SPRINGFIELD — Illinois motorists could face a $75 fine if they are caught using their cellphone without a hands-free device beginning Jan. 1.

In action Friday, Gov. Pat Quinn signed the new rule into law, as well as a proposal that increases the penalties where any use of an electronic device while driving is the cause of an accident.

“Distracted driving is not only dangerous — it’s deadly,” Quinn said in a prepared statement. “Too many Illinois families have suffered because of accidents that could have been prevented. Anyone driving a car should be careful, responsive and alert behind the wheel. These new laws will save lives.”

The new hands-free driving law comes after Illinois lawmakers already banned texting while driving. They also earlier made it illegal to talk on a cellphone while driving through a school zone or a construction zone.

In adopting House Bill 1247, Illinois becomes the 12th state — and the first in the Midwest — to prohibit the use of a hand-held cellphone while driving, according to the Insurance Institute for Highway Safety.

Quinn cited statistics showing that distracted driving caused 387,000 injuries and more than 3,000 fatalities across the country in 2011.

The bill’s sponsor in the House said the law will help reduce those numbers.

“When motorists are on the phone, they are not giving their full attention to the most important task they have,” state Rep. John D’Amico said in a statement.

The governor also approved House Bill 2585, which boosts penalties to up three years in prison if a motorist causes a fatal accident while using an electronic device.

In the meantime, Quinn used his veto pen to strike down House Bill 3139, a proposal to allow drivers to provide insurance cards digitally.

Supporters said electronic identification cards — which could be shown to police via a smartphone — are more convenient and can help reduce time spent addressing tickets issued because drivers forgot or misplaced the paper cards.

Contact Erickson at kurt.erickson@lee.net or 217-782-4043.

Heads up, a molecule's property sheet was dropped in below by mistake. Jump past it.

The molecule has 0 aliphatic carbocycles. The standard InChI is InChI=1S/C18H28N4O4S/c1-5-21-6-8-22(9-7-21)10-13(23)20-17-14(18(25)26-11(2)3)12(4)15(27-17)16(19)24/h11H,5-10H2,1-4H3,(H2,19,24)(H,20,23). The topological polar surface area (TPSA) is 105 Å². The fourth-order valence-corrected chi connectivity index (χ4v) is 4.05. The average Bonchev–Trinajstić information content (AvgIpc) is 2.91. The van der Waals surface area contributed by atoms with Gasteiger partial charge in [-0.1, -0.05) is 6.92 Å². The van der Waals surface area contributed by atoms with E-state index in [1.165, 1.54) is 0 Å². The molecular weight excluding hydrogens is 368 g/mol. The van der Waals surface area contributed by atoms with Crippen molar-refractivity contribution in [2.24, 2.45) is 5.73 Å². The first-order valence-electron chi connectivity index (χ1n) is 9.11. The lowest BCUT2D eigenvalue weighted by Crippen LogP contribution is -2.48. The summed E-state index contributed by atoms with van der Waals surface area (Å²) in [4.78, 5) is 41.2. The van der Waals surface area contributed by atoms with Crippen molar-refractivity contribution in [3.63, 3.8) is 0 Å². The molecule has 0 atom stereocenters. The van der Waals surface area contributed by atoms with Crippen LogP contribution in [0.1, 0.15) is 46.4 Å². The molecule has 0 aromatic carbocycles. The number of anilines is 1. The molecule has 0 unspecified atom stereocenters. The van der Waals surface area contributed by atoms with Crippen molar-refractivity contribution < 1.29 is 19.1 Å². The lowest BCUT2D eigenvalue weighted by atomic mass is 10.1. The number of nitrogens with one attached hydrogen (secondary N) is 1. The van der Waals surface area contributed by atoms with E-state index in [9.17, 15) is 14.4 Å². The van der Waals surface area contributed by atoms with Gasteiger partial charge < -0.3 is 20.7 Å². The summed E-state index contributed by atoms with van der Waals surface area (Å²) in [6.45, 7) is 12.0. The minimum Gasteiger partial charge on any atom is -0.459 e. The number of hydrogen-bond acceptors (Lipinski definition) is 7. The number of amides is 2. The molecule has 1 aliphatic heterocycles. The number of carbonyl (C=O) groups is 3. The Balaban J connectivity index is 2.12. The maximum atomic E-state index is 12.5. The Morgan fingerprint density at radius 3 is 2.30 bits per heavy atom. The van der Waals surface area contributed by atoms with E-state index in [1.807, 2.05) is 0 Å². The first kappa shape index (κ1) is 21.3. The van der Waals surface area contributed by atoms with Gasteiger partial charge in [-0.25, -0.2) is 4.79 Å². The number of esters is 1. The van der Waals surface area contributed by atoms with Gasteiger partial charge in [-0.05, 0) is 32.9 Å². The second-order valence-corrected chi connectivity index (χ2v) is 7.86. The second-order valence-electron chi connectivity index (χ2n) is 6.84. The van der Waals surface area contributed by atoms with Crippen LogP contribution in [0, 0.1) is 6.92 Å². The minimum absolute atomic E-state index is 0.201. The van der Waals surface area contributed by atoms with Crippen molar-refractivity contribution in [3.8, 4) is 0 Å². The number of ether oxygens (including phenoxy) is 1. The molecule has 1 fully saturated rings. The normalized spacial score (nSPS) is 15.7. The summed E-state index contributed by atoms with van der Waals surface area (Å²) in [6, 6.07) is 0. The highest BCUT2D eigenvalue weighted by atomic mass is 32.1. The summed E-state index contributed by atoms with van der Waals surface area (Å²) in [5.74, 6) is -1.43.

(6) comments


I'm sure that just after Quinn and the other clowns in Springfield settle the bankruptcy issue that's pressing the whole state of Illinois right now, he'll take up driver distraction caused by eating a burger or a taco from one hand and sipping a Coke from the other. Or, for that matter, the distraction caused by listening to Rush Limbaugh or Mark Levin on the radio. He'll come up with a mandatory sentence of 5 years of hard labor for listening to conservative talk radio.


Finally, a law out of these idiots that makes some sense. Doesn't really matter what Limbaugh or Levin thinks.

Hary P
Hary P


It does to people who get their "news" from people like those two rabble rousers.


New CMU study says talking on cellphone does not increase car crashes

New research from Carnegie Mellon University...In collaboration with the London School of Economics and Political Science, the study uses data from a major cellphone provider and accident reports to contradict previous research that connected cellphone use to increase crash risk. - Pittsburgh Business Times, Aug 8, 2013

Though I agree with the law for use in populated areas.


"Supporters said electronic identification cards — which could be shown to police via a smartphone — are more convenient and can help reduce time spent addressing tickets issued because drivers forgot or misplaced the paper cards."

Hard copy insurance cards are totally useless, a waste of time and trees. The insurance coverage could have been cancelled the day after the card was mailed. Electronic ID cards are real time proof of coverage.


Virtually everyone agrees that texting while driving is dangerous, but the study shows that cellphone laws do not equal safer roads. accidents increased among drivers 25 and under. The law compels texting drivers to hold their phones lower to avoid being seen, which significantly increases the level of distraction. Ask cash assistance if accidents happen.

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